A Juneteenth celebration in Cape May, N.J., yesterday doubled as the grand opening day of the new Harriet Tubman Museum.
About 200 people gathered in Rotary Park for the city’s first significant Juneteenth celebration, organized by the museum. The event of African drumming and speeches by town leaders drew some for their first taste of Juneteenth as it becomes a national holiday.
“I thought the event was very inspirational,” said Shirlene Darby, of nearby Whitesboro, who had never celebrated Juneteenth before. “Just knowing that we’re going to be getting together every Juneteenth as a national holiday, I just think it’s something good. It’s a long time coming.”
Some celebrants in other cities had a mixture of enthusiasm and challenging questions for the federal government.
“It’s a day of excitement and exuberance, but we have to temper it,” said the Juneteenth commissioner in San Antonio, Texas. Tempered, Byron E. Miller said, because full justice has yet to emerge.
In Denver, the long-established Juneteenth celebration in the Five Points neighborhood drew large and energetic crowds.
Butterfly White, who marched with members of the Colorado Democratic Party, summed it up this way:
“We need tangibles along with symbolic things. So I appreciate the effort,” she said, “but we need more.”
Karen Britt, who spearheaded Juneteenth Lehigh Valley, the first major Juneteenth celebration in the region around Allentown, Pa., said the future of the holiday is still to be determined.
“I hope it doesn’t go into the commercialization of what we have with mattress sales and all that kind of thing all around the Fourth of July…but that we really keep it authentic.”
Back in Cape May, N.J., many came to Rotary Park on Juneteenth specifically to celebrate the opening of the Harriet Tubman Museum. The Smithsonian magazine had listed it as one of the most anticipated museums of 2020, but its opening was delayed for a year because of the pandemic.
“I know a lot about Harriett Tubman, that history. That’s what made me come here,” said Gerald Brown, who came down from Pleasantville, N.J. “They talk about the Underground Railroad, but after that. What she did in the military, you know, she was a nurse. There’s a lot of different things she’s done.”
Tubman’s time in Cape May was short. It is known she spent a summer there – maybe two summers – working in the resort hotels to raise money to fund her work with the Underground Railroad. She later came back through Cape May to shepherd nine escaped former slaves up to Canada.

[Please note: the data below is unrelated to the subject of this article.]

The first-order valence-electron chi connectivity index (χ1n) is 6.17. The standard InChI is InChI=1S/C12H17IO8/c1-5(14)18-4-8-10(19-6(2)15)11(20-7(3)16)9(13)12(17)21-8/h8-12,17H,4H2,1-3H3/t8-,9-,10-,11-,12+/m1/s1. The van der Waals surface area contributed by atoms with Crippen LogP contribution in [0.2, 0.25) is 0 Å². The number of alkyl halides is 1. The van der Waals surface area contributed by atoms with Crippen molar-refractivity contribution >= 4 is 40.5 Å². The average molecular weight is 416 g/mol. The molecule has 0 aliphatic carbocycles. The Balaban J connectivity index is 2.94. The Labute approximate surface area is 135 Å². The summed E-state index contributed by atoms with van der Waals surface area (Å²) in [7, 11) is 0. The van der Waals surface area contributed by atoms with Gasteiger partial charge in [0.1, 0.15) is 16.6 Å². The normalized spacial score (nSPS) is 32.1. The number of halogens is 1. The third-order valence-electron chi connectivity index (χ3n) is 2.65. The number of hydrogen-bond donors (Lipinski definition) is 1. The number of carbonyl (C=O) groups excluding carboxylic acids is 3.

The small museum in a restored 19th century parson’s house tells the story of Tubman, and also that of the once-vibrant African American community in Cape May. One wall is filled floor-to-ceiling with a list of all the Black-owned businesses in Cape May since the 1930s. The opposite wall features a timeline of Black activity in the town, from the founding of the first free Black community in the 1820s, to the first Black resort hotel – the Banneker House – in 1845, and up to today.
The museum board president Lynda Anderson-Towns said Cape May’s Black community is now not nearly as large as it was 50 or 100 years ago.
“The African American community has almost disappeared,” she said. “Many are not here anymore, and the world needs to know that story. We want to make sure it doesn’t disappear.”
Anderson-Towns sees the Harriet Tubman Museum as the first step toward building out a Black historic district in Cape May, by preserving the surrounding buildings that tell the story of the Black community.
“Our goal is to not just have the Harriet Tubman Museum to tour, but also the Stephen Smith house to tour, to talk about him as one of the wealthiest African Americans in 1800,” she said. “The historic Franklin Street School, which will be turned into a library, and then also the historic AME [church]. We want that full corner to be eventually our Freedom’s Corner.”
Elaine Moore-Wright came with her mother, Betty Eugenia Dozier Moore, from Williamstown, N.J. Longtime visitors to Cape May, they say the history is there, if you look.
“There’s always a piece of African American history,” said Moore-Wright. “But then there are certain places where it’s just all about African American history.”
“It’s been that way for a long time in Cape May, because they lived here every since there was a Cape May,” said Dozier Moore. “I used to come down here when I was a kid, and I’m 84 years old, so Cape May’s been having people of color here for a long time.”